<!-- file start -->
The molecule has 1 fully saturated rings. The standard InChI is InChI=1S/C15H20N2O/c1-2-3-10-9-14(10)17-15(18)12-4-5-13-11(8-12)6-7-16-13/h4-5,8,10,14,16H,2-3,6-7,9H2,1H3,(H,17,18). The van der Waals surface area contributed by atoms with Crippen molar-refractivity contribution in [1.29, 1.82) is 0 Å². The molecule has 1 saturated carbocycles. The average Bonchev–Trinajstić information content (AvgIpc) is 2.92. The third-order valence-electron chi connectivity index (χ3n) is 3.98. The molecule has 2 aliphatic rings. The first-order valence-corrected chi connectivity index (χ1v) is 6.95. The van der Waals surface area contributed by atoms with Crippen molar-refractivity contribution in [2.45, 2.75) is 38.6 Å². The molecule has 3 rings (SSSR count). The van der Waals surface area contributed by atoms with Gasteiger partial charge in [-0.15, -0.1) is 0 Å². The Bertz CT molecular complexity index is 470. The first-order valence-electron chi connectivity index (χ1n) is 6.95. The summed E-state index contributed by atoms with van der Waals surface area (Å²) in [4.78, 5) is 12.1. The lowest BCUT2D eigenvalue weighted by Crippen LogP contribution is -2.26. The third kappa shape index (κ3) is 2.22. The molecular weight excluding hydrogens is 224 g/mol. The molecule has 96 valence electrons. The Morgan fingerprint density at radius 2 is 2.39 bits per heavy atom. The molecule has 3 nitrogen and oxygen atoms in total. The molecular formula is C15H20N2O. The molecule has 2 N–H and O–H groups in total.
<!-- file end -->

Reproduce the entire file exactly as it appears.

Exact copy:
The molecule has 1 fully saturated rings. The standard InChI is InChI=1S/C15H20N2O/c1-2-3-10-9-14(10)17-15(18)12-4-5-13-11(8-12)6-7-16-13/h4-5,8,10,14,16H,2-3,6-7,9H2,1H3,(H,17,18). The van der Waals surface area contributed by atoms with Crippen molar-refractivity contribution in [1.29, 1.82) is 0 Å². The molecule has 1 saturated carbocycles. The average Bonchev–Trinajstić information content (AvgIpc) is 2.92. The third-order valence-electron chi connectivity index (χ3n) is 3.98. The molecule has 2 aliphatic rings. The first-order valence-corrected chi connectivity index (χ1v) is 6.95. The van der Waals surface area contributed by atoms with Crippen molar-refractivity contribution in [2.45, 2.75) is 38.6 Å². The molecule has 3 rings (SSSR count). The van der Waals surface area contributed by atoms with Gasteiger partial charge in [-0.15, -0.1) is 0 Å². The Bertz CT molecular complexity index is 470. The first-order valence-electron chi connectivity index (χ1n) is 6.95. The summed E-state index contributed by atoms with van der Waals surface area (Å²) in [4.78, 5) is 12.1. The lowest BCUT2D eigenvalue weighted by Crippen LogP contribution is -2.26. The third kappa shape index (κ3) is 2.22. The molecular weight excluding hydrogens is 224 g/mol. The molecule has 96 valence electrons. The Morgan fingerprint density at radius 2 is 2.39 bits per heavy atom. The molecule has 3 nitrogen and oxygen atoms in total. The molecular formula is C15H20N2O. The molecule has 2 N–H and O–H groups in total.